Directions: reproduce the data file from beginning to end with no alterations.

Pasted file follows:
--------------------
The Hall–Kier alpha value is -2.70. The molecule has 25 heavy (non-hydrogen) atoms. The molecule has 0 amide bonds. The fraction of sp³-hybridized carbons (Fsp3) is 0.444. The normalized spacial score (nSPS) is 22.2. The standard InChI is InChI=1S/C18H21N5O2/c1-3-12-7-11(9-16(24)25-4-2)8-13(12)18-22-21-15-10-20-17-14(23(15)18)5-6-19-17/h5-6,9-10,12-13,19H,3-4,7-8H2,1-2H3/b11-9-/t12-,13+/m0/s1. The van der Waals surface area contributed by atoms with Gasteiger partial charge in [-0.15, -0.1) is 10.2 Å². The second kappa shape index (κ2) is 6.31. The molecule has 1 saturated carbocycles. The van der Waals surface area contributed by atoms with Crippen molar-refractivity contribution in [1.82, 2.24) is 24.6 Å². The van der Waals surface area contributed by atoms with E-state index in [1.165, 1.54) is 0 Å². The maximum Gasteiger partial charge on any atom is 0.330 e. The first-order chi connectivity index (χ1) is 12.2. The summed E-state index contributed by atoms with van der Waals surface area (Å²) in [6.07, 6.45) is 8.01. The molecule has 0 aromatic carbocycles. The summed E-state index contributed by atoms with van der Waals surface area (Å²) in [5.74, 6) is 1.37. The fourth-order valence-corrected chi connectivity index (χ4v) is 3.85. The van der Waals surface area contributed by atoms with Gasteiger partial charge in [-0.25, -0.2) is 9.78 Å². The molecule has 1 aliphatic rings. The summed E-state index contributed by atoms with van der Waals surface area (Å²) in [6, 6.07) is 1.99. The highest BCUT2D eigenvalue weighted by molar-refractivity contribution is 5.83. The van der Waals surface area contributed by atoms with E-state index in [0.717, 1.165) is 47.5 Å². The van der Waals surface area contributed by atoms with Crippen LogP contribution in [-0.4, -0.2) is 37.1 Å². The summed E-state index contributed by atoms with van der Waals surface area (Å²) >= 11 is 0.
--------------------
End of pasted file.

The Hall–Kier alpha value is -2.70. The molecule has 25 heavy (non-hydrogen) atoms. The molecule has 0 amide bonds. The fraction of sp³-hybridized carbons (Fsp3) is 0.444. The normalized spacial score (nSPS) is 22.2. The standard InChI is InChI=1S/C18H21N5O2/c1-3-12-7-11(9-16(24)25-4-2)8-13(12)18-22-21-15-10-20-17-14(23(15)18)5-6-19-17/h5-6,9-10,12-13,19H,3-4,7-8H2,1-2H3/b11-9-/t12-,13+/m0/s1. The van der Waals surface area contributed by atoms with Gasteiger partial charge in [-0.15, -0.1) is 10.2 Å². The second kappa shape index (κ2) is 6.31. The molecule has 1 saturated carbocycles. The van der Waals surface area contributed by atoms with Crippen molar-refractivity contribution in [1.82, 2.24) is 24.6 Å². The van der Waals surface area contributed by atoms with E-state index in [1.165, 1.54) is 0 Å². The maximum Gasteiger partial charge on any atom is 0.330 e. The first-order chi connectivity index (χ1) is 12.2. The summed E-state index contributed by atoms with van der Waals surface area (Å²) in [6.07, 6.45) is 8.01. The molecule has 0 aromatic carbocycles. The summed E-state index contributed by atoms with van der Waals surface area (Å²) in [5.74, 6) is 1.37. The fourth-order valence-corrected chi connectivity index (χ4v) is 3.85. The van der Waals surface area contributed by atoms with Gasteiger partial charge in [-0.25, -0.2) is 9.78 Å². The molecule has 1 aliphatic rings. The summed E-state index contributed by atoms with van der Waals surface area (Å²) in [6, 6.07) is 1.99. The highest BCUT2D eigenvalue weighted by molar-refractivity contribution is 5.83. The van der Waals surface area contributed by atoms with E-state index in [0.717, 1.165) is 47.5 Å². The van der Waals surface area contributed by atoms with Crippen LogP contribution in [-0.4, -0.2) is 37.1 Å². The summed E-state index contributed by atoms with van der Waals surface area (Å²) >= 11 is 0.